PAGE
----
From Jan. 1, 2001 on, Luxottica will no longer be producing or distributing Yves Saint Laurent eyewear. Opticians have just a few weeks left to put in new orders for the last collection, as the Italian manufacturer will only sell its remaining stock. It had already reduced the production of the line some time ago to focus on Chanel as its top-of-the-range brand.
The present YSL contract with Luxottica expires on Dec. 31. Luxottica's chairman and CEO, Leonardo Del Vecchio, announced to the press earlier this month the failure of negotiations for its renewal with Gucci, the new owner of the YSL brand. ?We knew the brand was incompatible with Chanel, and that we were bound to lose it. Our turnover with Chanel is three times what we do with Yves Saint Laurent,? he stated.
As Gucci already has a very successful licensing deal for the Gucci brand with Safilo, which is a major competitor of Luxottica, there is strong unconfirmed speculation that Gucci has been putting pressure on Safilo to take up the YSL license as its main high fashion brand in place of Christian Dior. However, the Dior license doesn't run out until 2002. After a difficult first year in 1996, Safilo's sales of Dior frames began to take off in 1998. They have been growing since at an annual rate of about 30 percent.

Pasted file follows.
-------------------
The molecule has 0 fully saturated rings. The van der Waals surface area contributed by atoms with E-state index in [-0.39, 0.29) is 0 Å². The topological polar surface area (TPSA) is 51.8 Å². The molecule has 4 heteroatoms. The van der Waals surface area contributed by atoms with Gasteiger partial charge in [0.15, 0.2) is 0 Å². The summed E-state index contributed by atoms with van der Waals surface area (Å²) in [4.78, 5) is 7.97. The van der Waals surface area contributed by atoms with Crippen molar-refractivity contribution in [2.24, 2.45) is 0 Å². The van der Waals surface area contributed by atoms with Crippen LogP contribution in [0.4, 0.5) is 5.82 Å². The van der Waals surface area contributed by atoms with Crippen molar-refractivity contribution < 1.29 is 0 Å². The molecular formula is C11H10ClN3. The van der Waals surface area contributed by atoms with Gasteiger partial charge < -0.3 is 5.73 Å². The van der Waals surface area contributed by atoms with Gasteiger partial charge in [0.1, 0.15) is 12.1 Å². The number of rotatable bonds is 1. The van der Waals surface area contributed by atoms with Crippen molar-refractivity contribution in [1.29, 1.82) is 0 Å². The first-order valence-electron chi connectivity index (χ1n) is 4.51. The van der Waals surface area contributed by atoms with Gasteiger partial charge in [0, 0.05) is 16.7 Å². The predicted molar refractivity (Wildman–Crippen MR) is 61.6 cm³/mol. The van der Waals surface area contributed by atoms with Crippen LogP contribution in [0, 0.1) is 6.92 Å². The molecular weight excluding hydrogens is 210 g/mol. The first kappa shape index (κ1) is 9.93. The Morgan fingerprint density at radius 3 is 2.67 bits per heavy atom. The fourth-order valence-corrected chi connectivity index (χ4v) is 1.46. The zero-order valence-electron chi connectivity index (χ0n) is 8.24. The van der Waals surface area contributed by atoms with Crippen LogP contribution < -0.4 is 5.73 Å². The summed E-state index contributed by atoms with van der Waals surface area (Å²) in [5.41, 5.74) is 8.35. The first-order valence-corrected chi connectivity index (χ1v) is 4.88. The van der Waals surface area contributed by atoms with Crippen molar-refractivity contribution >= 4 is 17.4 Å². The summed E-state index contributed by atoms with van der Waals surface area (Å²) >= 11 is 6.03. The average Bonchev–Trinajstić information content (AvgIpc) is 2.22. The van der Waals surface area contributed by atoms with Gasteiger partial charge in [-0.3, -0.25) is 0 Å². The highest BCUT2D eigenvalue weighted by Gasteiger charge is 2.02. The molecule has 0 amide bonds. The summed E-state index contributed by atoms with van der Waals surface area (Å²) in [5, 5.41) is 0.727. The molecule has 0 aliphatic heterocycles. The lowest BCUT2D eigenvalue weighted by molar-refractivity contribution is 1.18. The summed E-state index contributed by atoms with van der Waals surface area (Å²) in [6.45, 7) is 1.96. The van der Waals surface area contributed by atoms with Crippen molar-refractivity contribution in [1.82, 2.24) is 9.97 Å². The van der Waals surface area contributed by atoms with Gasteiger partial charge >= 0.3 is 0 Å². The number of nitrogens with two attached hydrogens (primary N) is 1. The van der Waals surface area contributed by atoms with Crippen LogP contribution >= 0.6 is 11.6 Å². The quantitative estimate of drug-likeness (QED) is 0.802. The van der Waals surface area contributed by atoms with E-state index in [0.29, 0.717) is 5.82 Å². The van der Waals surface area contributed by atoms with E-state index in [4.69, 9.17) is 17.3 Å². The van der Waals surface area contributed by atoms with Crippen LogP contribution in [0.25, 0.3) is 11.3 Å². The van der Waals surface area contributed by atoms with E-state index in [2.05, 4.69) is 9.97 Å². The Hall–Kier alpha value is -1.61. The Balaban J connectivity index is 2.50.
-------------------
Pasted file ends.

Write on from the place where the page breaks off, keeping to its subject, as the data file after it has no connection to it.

Safilo's management had recently indicated that it wasn't planning on investing on any new brands. Safilo executives are now saying that they are looking at various types of brands, without denying that YSL could be one of them. Most likely, Gucci and Safilo are in for a tough negotiations, with the latter insisting on keeping Dior now that it's working out well.
Nobody knows who will finally secure the coveted YSL and Dior licenses. De Rigo or Marcolin, for example, may put in a bid for the YSL deal, or they may even decide that it's worth paying a high price to wrest Dior away from Safilo.